black lingerie set I just can’t bear them

I hate all black lingerie set of my bikinis. All of them. They live in a drawstring sack in the farthest outpost of my wardrobe, a tangled heap of lost hopes and abandoned dreams. Each year, around now, I peer into its depths, and it’s like looking into a pit of snakes.

I know, I know. It’s just a few triangles of blameless polyester trapped in a bag. Some of them are actually quite nice (the turquoise Melissa Odabash is brilliant, particularly when it’s lying there on the bed in all its 2D glory). No, it’s not the bikinis I hate so much as the body I’m about to shovel into their unforgiving embrace. Like you, like almost every woman I’ve ever encountered, my body will never rise to the challenge of a bikini. I haven’t got it in me, in the same way as I don’t have the patience for chess or the cheeks for the trombone.

When I was 18, I distinctly remember gazing at my bikini body and thinking the same sinking thoughts. Back then, I now know, I was a total babe. I had curves and swerves and men who’d whistle when I walked one way and sigh when I walked back again. In those days (again, unknowingly), I also had acres of time to invest in myself. As the beach beckoned, I would burnish, polish and scrub (I only do that to kitchen floors these days) – and even then, I always reckoned the finished product looked third-rate, desperate for a kaftan cover-up and a large shady hat.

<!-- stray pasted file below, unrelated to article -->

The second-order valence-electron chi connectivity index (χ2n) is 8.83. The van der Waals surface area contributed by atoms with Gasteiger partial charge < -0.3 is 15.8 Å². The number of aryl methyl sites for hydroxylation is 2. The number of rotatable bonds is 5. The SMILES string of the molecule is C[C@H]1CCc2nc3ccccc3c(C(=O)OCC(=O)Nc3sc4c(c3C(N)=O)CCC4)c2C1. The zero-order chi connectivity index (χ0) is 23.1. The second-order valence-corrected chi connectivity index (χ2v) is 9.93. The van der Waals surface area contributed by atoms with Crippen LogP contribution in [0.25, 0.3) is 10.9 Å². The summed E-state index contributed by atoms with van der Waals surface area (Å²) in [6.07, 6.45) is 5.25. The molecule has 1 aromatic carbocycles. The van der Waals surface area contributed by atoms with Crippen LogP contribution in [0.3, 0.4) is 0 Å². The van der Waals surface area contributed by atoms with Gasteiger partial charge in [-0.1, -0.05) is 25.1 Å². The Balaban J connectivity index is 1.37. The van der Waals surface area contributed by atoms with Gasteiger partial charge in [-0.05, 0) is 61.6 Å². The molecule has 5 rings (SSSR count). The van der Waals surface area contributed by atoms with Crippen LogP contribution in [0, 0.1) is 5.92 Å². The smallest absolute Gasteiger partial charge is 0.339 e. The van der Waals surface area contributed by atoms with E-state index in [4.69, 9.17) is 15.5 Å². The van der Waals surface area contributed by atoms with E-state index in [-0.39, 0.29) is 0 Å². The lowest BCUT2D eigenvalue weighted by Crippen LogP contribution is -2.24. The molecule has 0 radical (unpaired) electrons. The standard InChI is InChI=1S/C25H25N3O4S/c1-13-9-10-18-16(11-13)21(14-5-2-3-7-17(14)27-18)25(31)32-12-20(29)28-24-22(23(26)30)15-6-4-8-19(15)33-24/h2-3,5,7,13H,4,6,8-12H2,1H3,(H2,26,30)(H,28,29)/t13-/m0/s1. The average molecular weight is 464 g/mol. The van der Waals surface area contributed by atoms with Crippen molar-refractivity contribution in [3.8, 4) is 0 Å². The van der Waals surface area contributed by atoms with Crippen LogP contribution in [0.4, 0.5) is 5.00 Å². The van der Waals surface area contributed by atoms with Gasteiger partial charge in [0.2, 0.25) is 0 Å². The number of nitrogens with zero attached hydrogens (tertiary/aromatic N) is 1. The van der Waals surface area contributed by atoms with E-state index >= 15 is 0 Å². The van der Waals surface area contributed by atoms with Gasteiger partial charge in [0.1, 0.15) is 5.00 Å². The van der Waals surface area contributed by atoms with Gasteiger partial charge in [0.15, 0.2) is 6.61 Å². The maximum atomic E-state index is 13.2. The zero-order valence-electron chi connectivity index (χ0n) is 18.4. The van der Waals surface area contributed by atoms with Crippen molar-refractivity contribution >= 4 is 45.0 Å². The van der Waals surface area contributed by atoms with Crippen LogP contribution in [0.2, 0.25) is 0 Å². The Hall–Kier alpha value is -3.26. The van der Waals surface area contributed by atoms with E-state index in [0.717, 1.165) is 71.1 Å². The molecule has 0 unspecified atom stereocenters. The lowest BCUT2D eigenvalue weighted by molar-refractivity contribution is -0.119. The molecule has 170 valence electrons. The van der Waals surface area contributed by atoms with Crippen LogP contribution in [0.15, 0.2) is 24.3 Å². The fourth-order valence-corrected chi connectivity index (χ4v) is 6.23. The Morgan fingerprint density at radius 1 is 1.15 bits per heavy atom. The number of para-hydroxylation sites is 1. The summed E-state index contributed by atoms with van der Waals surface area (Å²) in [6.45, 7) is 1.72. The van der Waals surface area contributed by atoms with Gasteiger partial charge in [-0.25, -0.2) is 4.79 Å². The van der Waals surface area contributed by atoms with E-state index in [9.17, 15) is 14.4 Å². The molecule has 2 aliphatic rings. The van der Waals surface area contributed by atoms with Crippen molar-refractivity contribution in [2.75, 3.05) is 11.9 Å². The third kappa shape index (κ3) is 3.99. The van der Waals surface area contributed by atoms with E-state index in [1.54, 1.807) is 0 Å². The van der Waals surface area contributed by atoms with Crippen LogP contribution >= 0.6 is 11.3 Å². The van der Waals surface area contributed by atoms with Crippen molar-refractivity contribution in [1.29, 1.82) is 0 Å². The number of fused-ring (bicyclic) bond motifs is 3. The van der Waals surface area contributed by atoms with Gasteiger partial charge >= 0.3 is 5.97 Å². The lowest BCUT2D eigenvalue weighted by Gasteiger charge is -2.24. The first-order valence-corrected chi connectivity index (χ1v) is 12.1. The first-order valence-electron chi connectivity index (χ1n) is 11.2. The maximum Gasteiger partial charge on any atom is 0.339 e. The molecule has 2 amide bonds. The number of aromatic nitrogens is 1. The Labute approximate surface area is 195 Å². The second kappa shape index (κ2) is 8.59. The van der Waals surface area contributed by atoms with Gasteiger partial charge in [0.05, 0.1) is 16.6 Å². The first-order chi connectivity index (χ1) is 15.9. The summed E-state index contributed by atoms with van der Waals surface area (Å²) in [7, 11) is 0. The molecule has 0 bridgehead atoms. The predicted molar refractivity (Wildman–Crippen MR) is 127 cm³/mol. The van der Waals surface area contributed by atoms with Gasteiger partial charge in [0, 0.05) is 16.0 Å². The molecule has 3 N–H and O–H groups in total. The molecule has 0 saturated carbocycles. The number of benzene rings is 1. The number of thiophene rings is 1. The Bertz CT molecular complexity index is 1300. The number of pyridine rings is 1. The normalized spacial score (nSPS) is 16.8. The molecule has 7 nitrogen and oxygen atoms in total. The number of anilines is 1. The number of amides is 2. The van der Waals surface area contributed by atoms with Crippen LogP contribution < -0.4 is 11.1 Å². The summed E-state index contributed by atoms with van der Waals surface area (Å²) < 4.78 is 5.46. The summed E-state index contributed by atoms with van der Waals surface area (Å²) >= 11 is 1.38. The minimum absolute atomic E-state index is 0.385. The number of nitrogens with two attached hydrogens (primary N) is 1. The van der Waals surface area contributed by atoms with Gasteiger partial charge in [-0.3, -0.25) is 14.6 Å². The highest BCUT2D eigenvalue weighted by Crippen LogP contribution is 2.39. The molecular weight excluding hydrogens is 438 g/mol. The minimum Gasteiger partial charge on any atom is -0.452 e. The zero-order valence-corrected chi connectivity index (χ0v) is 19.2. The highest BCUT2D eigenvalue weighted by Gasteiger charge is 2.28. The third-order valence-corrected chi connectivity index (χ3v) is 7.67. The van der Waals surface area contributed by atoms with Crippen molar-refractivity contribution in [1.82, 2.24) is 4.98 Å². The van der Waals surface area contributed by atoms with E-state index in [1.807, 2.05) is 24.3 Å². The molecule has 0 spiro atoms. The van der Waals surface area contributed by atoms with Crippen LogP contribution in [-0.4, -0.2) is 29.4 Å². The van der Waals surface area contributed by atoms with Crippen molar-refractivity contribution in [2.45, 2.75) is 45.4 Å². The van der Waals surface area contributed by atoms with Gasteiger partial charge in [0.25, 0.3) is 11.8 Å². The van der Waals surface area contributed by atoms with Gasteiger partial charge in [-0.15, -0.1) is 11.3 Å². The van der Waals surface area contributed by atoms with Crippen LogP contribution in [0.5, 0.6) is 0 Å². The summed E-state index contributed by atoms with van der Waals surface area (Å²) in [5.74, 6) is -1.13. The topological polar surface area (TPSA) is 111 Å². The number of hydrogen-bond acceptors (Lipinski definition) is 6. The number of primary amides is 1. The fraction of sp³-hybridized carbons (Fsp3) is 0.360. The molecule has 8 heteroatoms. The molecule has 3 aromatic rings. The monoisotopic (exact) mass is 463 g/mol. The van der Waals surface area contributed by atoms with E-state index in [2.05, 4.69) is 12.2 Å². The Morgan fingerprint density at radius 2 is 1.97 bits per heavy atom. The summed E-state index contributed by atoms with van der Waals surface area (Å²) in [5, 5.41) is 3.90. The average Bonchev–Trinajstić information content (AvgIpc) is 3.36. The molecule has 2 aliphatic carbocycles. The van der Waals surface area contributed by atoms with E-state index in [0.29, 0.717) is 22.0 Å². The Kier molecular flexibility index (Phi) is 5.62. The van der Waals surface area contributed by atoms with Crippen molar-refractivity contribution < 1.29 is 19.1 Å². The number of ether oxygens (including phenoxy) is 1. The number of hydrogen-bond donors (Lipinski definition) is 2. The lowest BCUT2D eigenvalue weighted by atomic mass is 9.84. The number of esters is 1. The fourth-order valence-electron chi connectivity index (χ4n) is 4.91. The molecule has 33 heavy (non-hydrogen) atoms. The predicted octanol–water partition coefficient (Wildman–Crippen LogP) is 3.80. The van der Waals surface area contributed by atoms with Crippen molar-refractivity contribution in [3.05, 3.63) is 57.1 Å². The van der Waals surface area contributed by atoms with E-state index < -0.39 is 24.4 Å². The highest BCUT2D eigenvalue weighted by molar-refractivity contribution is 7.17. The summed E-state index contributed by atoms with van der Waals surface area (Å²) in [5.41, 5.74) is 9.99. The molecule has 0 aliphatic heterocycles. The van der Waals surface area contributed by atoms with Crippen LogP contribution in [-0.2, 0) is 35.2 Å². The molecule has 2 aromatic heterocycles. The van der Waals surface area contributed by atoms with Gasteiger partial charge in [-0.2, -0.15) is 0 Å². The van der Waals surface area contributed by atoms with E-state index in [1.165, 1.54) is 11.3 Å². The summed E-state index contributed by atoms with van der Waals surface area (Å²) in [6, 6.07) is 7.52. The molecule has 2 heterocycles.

Getting very-nearly-naked in front of very-nearly-strangers is one of the great hurdles in a woman’s fashion life

Which tells you something of the crazed psychology of the bikini. It’s a veil of delusion. No matter what you see in the mirror, you’ll probably loathe the reflection, chiefly because getting very-nearly-naked in front of very-nearly-strangers (or – worse – friends) is one of the great hurdles in a woman’s fashion life, whatever your age. It’s even tough for those thoroughbred swimwear models who get paid to wear tankinis while everyone tries to catch a telltale glimpse of cellulite or un-mown edges.

And we all look, don’t we? I was in the Maldives a while ago, staying at a gorgeous place called Moofushi, where the bar served interesting cocktails all day and the white sand/azure sea combo took your breath away. There was sailing, diving, snorkelling and exquisite spa treatments delivered by beach gods. There were darting blue fish, reef sharks and baby manta rays to watch in the lagoon. And what did I do all week? I checked out other women in their bikinis. When we go on holiday, we go compare. Blokes don’t. I find they spend their beach time thinking about the next drink, a possible snooze, and how good they might look if they tried kite-surfing. Women, by contrast, think: Gosh, look at her bum; God, I hope no one’s looking at my bum; Is her bum better than my bum? And so on, ad infinitum, bum, belly, bum, until it’s dark and time for the first G&T.

Next time I’m black lingerie set in Moofushi – and, please heaven, may it be soon – I’m going to stop judging (me, them, whoever) and start forgiving. With a little help from that fabulous Melissa Odabash on the bed.

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